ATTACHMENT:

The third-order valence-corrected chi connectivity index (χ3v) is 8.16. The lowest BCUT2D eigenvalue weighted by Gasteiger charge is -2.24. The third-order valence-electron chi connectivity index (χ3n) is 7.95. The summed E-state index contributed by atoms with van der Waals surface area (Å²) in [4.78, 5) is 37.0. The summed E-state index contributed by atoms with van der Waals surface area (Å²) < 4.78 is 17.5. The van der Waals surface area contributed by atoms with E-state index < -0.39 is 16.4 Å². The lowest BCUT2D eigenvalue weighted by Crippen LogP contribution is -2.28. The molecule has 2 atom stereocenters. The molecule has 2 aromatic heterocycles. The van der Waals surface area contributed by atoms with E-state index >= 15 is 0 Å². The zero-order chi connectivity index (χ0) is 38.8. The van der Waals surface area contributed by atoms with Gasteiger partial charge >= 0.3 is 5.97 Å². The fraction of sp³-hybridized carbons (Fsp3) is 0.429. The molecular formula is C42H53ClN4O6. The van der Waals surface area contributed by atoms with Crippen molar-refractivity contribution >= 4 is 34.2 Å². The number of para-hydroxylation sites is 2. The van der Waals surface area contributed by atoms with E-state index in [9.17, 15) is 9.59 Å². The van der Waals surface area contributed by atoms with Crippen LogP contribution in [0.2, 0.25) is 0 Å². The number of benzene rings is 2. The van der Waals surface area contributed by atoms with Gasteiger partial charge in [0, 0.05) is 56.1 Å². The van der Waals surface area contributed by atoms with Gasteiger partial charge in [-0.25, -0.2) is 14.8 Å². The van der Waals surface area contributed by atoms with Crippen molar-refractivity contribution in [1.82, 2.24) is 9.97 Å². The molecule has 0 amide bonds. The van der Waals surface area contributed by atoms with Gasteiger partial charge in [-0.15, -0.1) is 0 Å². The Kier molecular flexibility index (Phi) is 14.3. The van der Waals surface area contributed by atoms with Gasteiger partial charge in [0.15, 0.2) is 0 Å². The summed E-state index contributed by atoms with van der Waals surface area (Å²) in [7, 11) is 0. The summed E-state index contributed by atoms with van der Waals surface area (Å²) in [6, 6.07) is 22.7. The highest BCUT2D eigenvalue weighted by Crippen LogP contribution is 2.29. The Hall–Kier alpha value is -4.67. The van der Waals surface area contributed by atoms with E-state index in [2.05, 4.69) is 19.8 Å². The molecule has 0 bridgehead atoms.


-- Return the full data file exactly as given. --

The third-order valence-corrected chi connectivity index (χ3v) is 8.16. The lowest BCUT2D eigenvalue weighted by Gasteiger charge is -2.24. The third-order valence-electron chi connectivity index (χ3n) is 7.95. The summed E-state index contributed by atoms with van der Waals surface area (Å²) in [4.78, 5) is 37.0. The summed E-state index contributed by atoms with van der Waals surface area (Å²) < 4.78 is 17.5. The van der Waals surface area contributed by atoms with E-state index < -0.39 is 16.4 Å². The lowest BCUT2D eigenvalue weighted by Crippen LogP contribution is -2.28. The molecule has 2 atom stereocenters. The molecule has 2 aromatic heterocycles. The van der Waals surface area contributed by atoms with E-state index >= 15 is 0 Å². The zero-order chi connectivity index (χ0) is 38.8. The van der Waals surface area contributed by atoms with Gasteiger partial charge >= 0.3 is 5.97 Å². The fraction of sp³-hybridized carbons (Fsp3) is 0.429. The molecular formula is C42H53ClN4O6. The van der Waals surface area contributed by atoms with Crippen molar-refractivity contribution >= 4 is 34.2 Å². The number of para-hydroxylation sites is 2. The van der Waals surface area contributed by atoms with E-state index in [9.17, 15) is 9.59 Å². The van der Waals surface area contributed by atoms with Crippen LogP contribution in [0.2, 0.25) is 0 Å². The number of benzene rings is 2. The van der Waals surface area contributed by atoms with Gasteiger partial charge in [0, 0.05) is 56.1 Å². The van der Waals surface area contributed by atoms with Gasteiger partial charge in [-0.25, -0.2) is 14.8 Å². The van der Waals surface area contributed by atoms with Crippen molar-refractivity contribution in [1.82, 2.24) is 9.97 Å². The molecule has 0 amide bonds. The van der Waals surface area contributed by atoms with Gasteiger partial charge in [-0.15, -0.1) is 0 Å². The Kier molecular flexibility index (Phi) is 14.3. The van der Waals surface area contributed by atoms with Gasteiger partial charge in [0.15, 0.2) is 0 Å². The summed E-state index contributed by atoms with van der Waals surface area (Å²) in [7, 11) is 0. The summed E-state index contributed by atoms with van der Waals surface area (Å²) in [6, 6.07) is 22.7. The highest BCUT2D eigenvalue weighted by Crippen LogP contribution is 2.29. The Hall–Kier alpha value is -4.67. The van der Waals surface area contributed by atoms with E-state index in [2.05, 4.69) is 19.8 Å². The molecule has 0 bridgehead atoms.